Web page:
Name ___________________________________________      Date/Location _______________________________

Description
Analysis
Reflection

Noted a change in peoples' behaviors when I entered the office. Where they had used ritual greetings such as "Morn', Fred" or simply "Hi", now they all were using this greeting, "Top of the mornin' to ya" or ", "May you live to be a hundred years With one extra year to repent." Others said, "Kiss me, I'm Irish" and "I'm a wee bit Irish". No one commented on this change in ritualized greeting behavior, but everyone seemed to be aware of meaning; I did not notice any puzzlement on my office mates' faces, nor did I overhear anyone asking for an explanation of this change in communication.

In addition to these additions to verbal communication, I noticed that some persons were being singled out for playful pinches. I think that these grabbings of the upper arm or the cheek were not intended to be painful, as everyone was laughing even as 'victims' attempted to avoid the pinching. I did not note anyone complaining. I did determine that the 'victims' were not wearing green. This singling-out was made apparent when I overheard a student say to another student. "Oh, you are not wearing green. You know what that means!" She reached over, smiling, and pinched the other student, someone I know is her best friend.

As I approached the coffee area, I was further confused by the presence of green-colored sugar cubes where there had always been bleached white cubed sugar before. Additionally, I overheard a colleague asking if anyone was planning to join the potluck. She commented that she had made "my family recipe for boiled cabbage and I used my grandmother Megan's recipe. Everyone knows she made the best cabbage in her village in Ireland."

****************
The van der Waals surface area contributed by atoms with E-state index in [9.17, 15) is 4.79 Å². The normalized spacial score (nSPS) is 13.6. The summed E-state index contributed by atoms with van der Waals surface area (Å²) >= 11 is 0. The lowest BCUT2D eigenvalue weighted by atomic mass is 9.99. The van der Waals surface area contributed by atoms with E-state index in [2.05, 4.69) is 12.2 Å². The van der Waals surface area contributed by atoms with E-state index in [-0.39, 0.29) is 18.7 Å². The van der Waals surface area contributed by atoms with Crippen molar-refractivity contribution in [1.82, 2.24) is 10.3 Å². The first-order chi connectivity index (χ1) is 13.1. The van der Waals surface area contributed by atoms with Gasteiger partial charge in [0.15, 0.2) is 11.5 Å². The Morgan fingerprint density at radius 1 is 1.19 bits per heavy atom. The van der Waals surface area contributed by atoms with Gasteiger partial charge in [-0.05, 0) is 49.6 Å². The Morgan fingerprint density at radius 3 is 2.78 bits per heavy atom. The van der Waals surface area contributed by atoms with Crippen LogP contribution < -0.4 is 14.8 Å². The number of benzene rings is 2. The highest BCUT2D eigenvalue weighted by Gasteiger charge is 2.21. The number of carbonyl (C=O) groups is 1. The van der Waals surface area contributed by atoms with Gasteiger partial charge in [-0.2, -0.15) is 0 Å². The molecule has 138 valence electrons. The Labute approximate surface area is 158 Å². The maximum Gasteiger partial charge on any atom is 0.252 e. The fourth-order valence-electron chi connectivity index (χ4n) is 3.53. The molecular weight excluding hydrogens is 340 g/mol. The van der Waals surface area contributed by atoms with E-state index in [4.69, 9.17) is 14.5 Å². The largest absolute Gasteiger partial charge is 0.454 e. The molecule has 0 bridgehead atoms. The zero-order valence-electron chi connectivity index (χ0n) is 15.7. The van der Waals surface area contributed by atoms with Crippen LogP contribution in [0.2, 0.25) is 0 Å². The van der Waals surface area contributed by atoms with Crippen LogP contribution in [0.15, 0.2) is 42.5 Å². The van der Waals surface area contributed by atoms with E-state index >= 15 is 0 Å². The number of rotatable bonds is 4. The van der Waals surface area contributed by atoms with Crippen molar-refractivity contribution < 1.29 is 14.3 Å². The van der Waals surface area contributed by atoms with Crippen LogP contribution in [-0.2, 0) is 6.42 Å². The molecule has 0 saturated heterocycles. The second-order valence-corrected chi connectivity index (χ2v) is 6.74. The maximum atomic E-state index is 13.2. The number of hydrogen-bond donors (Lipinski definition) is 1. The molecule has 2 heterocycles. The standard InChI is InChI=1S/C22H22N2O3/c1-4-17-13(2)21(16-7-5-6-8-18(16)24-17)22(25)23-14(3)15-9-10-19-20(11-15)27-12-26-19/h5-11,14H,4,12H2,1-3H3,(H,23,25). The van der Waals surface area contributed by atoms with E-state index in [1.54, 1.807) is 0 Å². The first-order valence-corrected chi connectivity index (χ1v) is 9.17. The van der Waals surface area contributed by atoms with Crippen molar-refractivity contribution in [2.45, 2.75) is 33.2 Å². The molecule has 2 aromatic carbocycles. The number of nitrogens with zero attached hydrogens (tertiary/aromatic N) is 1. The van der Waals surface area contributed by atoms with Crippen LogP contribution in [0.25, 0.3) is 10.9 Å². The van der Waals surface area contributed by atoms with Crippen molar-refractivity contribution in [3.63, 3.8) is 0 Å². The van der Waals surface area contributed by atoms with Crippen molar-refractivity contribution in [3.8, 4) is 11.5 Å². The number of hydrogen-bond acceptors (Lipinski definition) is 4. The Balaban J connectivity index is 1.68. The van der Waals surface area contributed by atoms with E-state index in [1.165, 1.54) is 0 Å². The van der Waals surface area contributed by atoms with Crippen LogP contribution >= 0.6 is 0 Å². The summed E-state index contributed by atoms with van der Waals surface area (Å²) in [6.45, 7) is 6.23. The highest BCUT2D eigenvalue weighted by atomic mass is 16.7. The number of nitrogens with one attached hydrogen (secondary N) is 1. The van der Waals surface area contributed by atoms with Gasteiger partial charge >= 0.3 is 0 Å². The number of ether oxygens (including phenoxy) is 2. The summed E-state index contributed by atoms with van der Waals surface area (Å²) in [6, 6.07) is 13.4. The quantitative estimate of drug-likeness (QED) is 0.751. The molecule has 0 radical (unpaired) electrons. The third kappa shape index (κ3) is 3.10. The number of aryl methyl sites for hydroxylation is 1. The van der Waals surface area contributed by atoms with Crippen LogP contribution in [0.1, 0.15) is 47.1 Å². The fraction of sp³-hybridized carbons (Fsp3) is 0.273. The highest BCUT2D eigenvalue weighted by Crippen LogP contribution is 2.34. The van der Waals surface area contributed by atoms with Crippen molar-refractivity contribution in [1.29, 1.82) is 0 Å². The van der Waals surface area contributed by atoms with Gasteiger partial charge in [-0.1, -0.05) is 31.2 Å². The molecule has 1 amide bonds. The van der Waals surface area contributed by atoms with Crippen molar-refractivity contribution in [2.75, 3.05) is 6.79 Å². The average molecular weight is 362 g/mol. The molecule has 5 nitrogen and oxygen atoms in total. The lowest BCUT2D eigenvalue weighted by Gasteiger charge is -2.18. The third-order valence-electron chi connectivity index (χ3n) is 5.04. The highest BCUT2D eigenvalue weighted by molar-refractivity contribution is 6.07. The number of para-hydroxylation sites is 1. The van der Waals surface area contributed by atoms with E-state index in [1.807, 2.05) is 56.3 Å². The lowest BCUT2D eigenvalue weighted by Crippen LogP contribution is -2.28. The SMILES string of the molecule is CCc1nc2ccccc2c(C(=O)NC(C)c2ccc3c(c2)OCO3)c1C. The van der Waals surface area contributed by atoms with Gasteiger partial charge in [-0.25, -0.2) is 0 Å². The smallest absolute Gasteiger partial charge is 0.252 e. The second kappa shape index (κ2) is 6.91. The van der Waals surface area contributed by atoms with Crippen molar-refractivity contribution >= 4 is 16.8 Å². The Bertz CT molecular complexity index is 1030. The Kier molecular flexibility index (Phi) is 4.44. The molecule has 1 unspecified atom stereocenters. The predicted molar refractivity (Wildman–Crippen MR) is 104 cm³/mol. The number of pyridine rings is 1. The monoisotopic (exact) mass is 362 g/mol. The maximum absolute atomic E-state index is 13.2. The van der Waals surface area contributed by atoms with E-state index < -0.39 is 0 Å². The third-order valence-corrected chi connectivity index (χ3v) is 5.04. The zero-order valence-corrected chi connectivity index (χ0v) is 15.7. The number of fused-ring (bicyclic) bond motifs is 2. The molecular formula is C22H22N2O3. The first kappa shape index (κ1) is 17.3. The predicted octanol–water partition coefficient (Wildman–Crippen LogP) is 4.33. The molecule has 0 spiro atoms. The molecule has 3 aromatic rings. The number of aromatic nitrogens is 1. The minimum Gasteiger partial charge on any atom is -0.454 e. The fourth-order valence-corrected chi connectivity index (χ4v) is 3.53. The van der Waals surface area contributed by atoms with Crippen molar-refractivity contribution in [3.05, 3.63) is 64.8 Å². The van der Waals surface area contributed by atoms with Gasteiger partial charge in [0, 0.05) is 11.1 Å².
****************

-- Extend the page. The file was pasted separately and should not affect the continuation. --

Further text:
Notes: This column would most likely not be typed, but handwritten in the field or as soon after as is possible.

There appears to be an embracing of Irish identity by my colleagues. Others have noted that the use of key phrases or the eating of traditional foods is common among Americans. This is especially true of persons who do not embrace other aspects of their ancestors' ethnic identity. I wonder if this is an example of cultural revival or the result of transnationalism?

If it is ethnic identity that is the basis of these behaviors, what sense of belonging does this impart? What about those who do not choose to act, but are of the heritage? Are there more significant consequences for avoidance by these persons?

Notes: This column may or may not be handwritten. It may be completed after the anthropologist begins to generate hypotheses about the notes, or after consulting anthropological texts, key informants or his/her research committee.

I was initially stunned by the changes I noted in my colleagues. I was not willing to put green-colored sugar in my coffee, but no-one seemed to notice my hesitation. The almost-festival feel was a nice change from the fast-paced normal day, though.

 

Notes: This section helps the anthropologist record culture shock, personal reactions, other comments, too.